Many people are put off the idea of buying a spa due to cost concerns. Remember: it’s a long-term investment in your health and general wellbeing that should give years of service if properly maintained. Here are some tips on getting a spa that fits your budget, and on avoiding heavy ongoing costs.
Choosing a Spa
Buying the cheapest model available may be a false economy. You need to factor in the running and service costs, which could be higher in cheaper models that may be fitted with less durable parts. Be wary of salespeople who can’t produce verifiable figures to support claims about low running costs, and be sure that your purchase comes with a warranty that spells out clearly just what costs are covered.
An inefficient spa can be a drain on your power bill, so ensure the spa you choose is optimised for energy efficiency. That means the pump, the insulation and the cover should all combine to minimise power consumption. The size and model of the spa are influential factors, but so is the ambient temperature where the spa is located.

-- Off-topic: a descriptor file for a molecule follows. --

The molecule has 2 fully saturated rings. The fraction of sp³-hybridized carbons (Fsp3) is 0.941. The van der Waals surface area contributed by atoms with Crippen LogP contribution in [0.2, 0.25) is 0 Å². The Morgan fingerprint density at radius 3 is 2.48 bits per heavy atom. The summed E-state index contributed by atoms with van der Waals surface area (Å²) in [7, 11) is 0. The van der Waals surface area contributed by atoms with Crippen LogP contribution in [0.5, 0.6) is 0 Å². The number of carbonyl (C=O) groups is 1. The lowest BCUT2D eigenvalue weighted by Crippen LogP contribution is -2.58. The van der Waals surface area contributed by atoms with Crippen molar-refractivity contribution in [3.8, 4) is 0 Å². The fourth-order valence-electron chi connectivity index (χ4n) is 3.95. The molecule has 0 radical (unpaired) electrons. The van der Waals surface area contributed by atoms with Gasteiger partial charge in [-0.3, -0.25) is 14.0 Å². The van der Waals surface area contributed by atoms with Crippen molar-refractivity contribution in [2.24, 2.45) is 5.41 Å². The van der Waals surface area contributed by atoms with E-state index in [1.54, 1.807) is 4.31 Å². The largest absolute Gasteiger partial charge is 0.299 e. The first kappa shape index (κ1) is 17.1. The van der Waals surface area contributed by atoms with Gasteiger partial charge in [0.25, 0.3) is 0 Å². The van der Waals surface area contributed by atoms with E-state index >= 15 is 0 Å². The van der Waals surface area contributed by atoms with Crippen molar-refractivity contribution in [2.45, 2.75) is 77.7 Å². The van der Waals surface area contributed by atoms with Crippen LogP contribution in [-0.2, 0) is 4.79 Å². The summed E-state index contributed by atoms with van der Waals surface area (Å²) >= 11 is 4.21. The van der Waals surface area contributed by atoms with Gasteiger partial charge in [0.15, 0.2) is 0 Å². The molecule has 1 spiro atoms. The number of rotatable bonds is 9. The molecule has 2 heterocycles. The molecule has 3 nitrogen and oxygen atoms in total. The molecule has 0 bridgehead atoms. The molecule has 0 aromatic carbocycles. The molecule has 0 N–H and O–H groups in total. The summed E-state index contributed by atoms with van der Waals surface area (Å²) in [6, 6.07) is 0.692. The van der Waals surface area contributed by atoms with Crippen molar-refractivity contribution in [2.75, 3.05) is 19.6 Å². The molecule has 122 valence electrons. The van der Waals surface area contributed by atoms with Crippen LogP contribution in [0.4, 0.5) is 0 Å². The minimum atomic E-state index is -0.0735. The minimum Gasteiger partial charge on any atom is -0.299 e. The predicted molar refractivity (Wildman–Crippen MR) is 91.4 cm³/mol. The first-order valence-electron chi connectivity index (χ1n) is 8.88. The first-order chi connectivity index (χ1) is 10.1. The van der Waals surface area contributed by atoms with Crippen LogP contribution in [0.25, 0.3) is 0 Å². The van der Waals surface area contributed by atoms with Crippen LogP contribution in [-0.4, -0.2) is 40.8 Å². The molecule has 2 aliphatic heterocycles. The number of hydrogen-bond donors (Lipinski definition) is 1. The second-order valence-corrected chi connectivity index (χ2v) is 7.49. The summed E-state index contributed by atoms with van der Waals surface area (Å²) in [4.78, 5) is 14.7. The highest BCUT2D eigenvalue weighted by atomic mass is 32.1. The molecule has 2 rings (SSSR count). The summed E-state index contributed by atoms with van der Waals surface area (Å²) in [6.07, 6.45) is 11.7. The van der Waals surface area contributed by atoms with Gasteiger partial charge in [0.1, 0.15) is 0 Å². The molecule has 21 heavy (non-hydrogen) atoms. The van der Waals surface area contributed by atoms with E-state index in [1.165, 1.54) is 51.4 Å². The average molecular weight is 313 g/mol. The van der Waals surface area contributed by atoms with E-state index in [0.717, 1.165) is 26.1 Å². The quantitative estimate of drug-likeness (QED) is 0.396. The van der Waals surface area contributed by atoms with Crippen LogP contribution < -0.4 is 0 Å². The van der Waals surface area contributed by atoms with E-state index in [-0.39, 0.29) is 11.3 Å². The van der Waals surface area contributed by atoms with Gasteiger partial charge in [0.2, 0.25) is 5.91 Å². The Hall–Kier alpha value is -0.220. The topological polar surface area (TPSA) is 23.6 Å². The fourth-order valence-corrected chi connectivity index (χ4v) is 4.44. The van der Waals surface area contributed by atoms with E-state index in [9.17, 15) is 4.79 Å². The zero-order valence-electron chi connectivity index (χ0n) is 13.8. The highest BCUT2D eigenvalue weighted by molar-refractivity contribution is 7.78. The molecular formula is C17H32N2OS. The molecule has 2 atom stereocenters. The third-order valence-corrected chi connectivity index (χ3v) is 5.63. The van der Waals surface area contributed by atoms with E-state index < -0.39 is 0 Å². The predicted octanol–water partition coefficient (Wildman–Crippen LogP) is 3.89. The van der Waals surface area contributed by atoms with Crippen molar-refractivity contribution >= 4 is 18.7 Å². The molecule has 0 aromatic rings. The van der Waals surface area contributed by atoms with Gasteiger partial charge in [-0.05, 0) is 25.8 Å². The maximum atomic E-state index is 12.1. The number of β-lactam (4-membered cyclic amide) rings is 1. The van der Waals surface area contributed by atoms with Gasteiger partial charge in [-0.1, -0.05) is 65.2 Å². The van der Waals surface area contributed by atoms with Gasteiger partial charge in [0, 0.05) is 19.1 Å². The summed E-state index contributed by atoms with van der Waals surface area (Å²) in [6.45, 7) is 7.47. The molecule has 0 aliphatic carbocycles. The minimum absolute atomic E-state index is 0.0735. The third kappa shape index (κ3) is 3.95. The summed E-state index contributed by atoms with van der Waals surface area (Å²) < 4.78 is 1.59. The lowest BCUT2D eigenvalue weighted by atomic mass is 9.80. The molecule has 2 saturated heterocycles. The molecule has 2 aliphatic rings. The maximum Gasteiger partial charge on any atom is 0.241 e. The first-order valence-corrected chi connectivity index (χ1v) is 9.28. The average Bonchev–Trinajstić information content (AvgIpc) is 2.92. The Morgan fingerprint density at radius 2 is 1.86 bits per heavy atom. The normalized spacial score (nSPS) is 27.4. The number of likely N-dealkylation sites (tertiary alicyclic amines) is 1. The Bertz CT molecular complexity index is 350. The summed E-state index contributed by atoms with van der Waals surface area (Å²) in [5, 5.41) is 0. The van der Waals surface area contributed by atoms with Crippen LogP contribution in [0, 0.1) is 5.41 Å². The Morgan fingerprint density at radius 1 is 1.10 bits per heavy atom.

The average power consumption of a spa located in Auckland is around 19c per Kilowatt Hour, or about $6.75 per week. However, in areas further south, consumption may rise to about $10 per week. A salesperson should be able to give you all the consumption details of any model they demonstrate. Some even offer third-party certification of those figures.
A point to remember: features like internal lights and water jets should only operate when you intend to use your spa.
Finally, don’t just purchase the first spa you see demonstrated. Shop around, and compare details critically. Your spa pool should be an asset, not a liability.
Be sure to attend the Great New Zealand Spa Pool Expo, where you can view many models under one roof and talk to the experts about the spa pool that’s right for you. There’s also a competition to win a fabulous holiday package!